Testamentary Capacity is the legal term of art used to describe a person’s legal and mental ability to make or alter a valid will or a power of attorney. There are currently two standards used for determining whether someone has capacity.
Raimi v. Furlong, 702 So.2d 1273 (Fla. 3d DCA 1998) discusses the “lucid interval” standard of testamentary capacity. The Court held that:
“To execute a valid will, the testator need only have testamentary capacity (i.e., be of “sound mind”) which has been described as having the ability to mentally understand in a general way (1) the nature and extent of the property to be disposed of, (2) the testator’s relation to those who would naturally claim a substantial benefit from his will, and (3) a general understanding of the practical effect of the will as executed.”
The Court in Raimi went on to explain that “an insane individual or one who exhibits “queer conduct” may execute a valid will as long as it is done during a lucid interval.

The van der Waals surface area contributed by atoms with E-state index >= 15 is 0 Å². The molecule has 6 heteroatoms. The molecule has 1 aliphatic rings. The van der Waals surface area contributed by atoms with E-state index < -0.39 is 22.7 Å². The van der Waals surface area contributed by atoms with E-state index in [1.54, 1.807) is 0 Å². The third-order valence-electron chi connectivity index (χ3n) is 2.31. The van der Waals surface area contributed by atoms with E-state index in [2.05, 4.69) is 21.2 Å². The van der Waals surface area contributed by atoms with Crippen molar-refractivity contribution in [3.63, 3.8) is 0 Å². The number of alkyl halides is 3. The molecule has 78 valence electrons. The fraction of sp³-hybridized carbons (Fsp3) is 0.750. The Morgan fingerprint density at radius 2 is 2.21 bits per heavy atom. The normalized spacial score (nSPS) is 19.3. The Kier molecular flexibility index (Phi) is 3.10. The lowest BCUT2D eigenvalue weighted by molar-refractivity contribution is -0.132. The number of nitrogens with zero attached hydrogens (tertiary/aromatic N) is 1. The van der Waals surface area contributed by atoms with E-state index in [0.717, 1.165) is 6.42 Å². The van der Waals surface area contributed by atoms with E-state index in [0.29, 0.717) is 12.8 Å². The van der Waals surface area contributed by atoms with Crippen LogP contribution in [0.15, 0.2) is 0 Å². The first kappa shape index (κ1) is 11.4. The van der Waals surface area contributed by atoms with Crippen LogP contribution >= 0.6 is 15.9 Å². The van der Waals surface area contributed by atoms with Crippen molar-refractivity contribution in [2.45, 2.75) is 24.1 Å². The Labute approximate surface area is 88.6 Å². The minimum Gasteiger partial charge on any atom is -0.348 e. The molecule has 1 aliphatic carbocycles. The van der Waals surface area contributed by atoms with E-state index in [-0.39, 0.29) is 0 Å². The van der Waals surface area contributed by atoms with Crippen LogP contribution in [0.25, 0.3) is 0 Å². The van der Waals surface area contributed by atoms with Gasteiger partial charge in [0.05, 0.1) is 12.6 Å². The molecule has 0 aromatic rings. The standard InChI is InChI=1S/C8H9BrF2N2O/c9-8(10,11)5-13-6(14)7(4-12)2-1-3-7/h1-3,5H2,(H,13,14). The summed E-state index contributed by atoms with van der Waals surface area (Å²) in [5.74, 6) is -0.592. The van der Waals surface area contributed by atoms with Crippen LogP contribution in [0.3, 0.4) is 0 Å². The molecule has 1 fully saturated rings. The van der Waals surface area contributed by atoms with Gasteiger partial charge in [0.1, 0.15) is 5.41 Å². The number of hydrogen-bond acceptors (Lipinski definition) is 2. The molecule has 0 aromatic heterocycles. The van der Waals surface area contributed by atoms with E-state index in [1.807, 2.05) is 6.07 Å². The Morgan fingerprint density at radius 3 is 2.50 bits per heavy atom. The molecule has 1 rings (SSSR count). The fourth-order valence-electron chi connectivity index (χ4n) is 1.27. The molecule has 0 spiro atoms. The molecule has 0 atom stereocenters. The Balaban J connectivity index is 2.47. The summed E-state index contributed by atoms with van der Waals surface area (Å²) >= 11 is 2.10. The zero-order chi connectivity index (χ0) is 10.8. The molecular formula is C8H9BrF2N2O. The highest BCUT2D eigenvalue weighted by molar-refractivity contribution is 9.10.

In Mimi Rescue Mission, Inc. v. Roberts, 943 So.2d 274, 31 Fla. L. Weekly D2979 (Fla. 3d DCA Nov 29, 2006) the Court relied on the “clear and convincing” standard, which looks at the testator’s general health and mental wellbeing in the days leading up to the will signing. This standard is facts specific. The Court made its finding based on testimony of the neurologist, and also based on the deterioration of the decedent’s mental condition days before her death.
What is left unsaid is which standard the Court will utilize in subsequent cases.
It appears that the clear and convincing standard would be easier to satisfy, if we can show serious enough facts leading up to the last days of the decedent’s death. These facts would indicate a deterioration in decedent’s general health and mental condition, which is what the standard requires. On the contrary, the lucid interval standard seems very hard to meet if the decedent’s mental health significantly deteriorates days before passing. This standard is more difficult to meet because it is hard to show a lucid moments if the decedent shows a deterioration in his or her general and mental condition.